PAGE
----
People were a little concerned when the new Amazon Key service was announced. The new Amazon Key service allows couriers inside the house of customers in order to deliver their packages without worrying about someone stealing the packages from the porch outside. Though, critics were worried that letting a stranger inside one’s house may even be worse.
Amazon said customers should not worry as the Amazon Key service works in tandem with the new smart lock (and the new Cloud Cam), so you could check in on your home at the time of delivery and see if anything is missing. Sound somehow okay, right?
But there had to be a catch. Rhino Security Labs researchers recently told Wired that it is easy for unscrupulous couriers or random people in the street to use a simple denial-of-service attack program to freeze the Cloud Cam’s feed from any computer within Wi-Fi range.
It means the courier of someone who followed him/her could wait until after he/she delivered the package to freeze the feed and, afterward, run into the house again before activating the lock. The worse thing is that the Cloud Cam would continue to show the last captured image, which makes it look as if nothing is happening onscreen.Watch the video below.
Amazon has released a statement that it would soon release an update that would provide faster notifications if the camera goes offline. Amazon also defended other aspects of the Key program.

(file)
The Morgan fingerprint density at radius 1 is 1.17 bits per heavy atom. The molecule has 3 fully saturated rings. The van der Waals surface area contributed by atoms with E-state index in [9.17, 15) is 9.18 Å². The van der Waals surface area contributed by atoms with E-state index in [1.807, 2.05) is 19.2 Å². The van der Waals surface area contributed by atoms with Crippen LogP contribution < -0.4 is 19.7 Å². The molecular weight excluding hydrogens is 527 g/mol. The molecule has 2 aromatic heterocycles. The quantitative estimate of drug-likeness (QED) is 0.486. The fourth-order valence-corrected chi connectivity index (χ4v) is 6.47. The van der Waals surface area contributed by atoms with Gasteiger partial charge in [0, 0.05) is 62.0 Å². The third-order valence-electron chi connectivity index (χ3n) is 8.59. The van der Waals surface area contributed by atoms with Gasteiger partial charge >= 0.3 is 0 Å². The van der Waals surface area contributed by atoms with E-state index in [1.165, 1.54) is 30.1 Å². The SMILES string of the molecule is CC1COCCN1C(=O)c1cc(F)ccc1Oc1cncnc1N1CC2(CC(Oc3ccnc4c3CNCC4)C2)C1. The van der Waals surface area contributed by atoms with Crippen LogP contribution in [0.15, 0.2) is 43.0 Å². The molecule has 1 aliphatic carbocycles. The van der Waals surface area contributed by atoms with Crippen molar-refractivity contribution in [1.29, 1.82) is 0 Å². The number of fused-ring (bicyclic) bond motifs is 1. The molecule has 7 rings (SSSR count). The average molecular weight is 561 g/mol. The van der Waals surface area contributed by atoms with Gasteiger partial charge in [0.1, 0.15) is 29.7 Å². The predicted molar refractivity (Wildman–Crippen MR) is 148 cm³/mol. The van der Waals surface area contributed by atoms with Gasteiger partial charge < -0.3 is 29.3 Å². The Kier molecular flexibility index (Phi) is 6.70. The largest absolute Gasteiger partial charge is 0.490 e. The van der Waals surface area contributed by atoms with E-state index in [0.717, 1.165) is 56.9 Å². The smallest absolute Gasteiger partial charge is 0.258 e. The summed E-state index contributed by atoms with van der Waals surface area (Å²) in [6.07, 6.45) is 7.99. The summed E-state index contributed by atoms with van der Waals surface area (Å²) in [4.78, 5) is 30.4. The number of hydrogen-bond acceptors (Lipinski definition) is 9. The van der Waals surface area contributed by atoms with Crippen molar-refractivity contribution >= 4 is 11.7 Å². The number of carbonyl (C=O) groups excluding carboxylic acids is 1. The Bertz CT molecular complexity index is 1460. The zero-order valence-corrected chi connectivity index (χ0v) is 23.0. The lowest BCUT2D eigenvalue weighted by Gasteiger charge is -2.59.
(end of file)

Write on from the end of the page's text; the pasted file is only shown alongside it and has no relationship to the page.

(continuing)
Amazon spokeswoman said, “Safety and security are built into every part of the service.” “Every delivery driver passes a comprehensive background check that is verified by Amazon before they can make in-home deliveries, every delivery is connected to a specific driver, and before we unlock the door for a delivery, Amazon verifies that the correct driver is at the right address, at the intended time. We currently notify customers if the camera is offline for an extended period. Later this week we will deploy an update to more quickly provide notifications if the camera goes offline during delivery. The service will not unlock the door if the Wi-Fi is disabled and the camera is not online.”
Amazon believes the recent findings pose little risk for customers, but it will take action soon. Amazon viewed that the problems lie with Wi-fi protocols, not its own software. Amazon also stressed that their couriers are not allowed to move to the next deliveries until they have completed the process fully (including locking the door), but that doesn’t technically solve the issue brought forward by Rhino’s findings.
Amazon says, it will know which courier was exactly responsible if a courier does do these things, presumably because of the delivery schedule involved in this Key service procedure. Amazon also said, in case something does go wrong, it would work with the client to fulfill Amazon’s Happiness Guarantee in case any products or property are damaged.
So we are waiting for the patch from Amazon.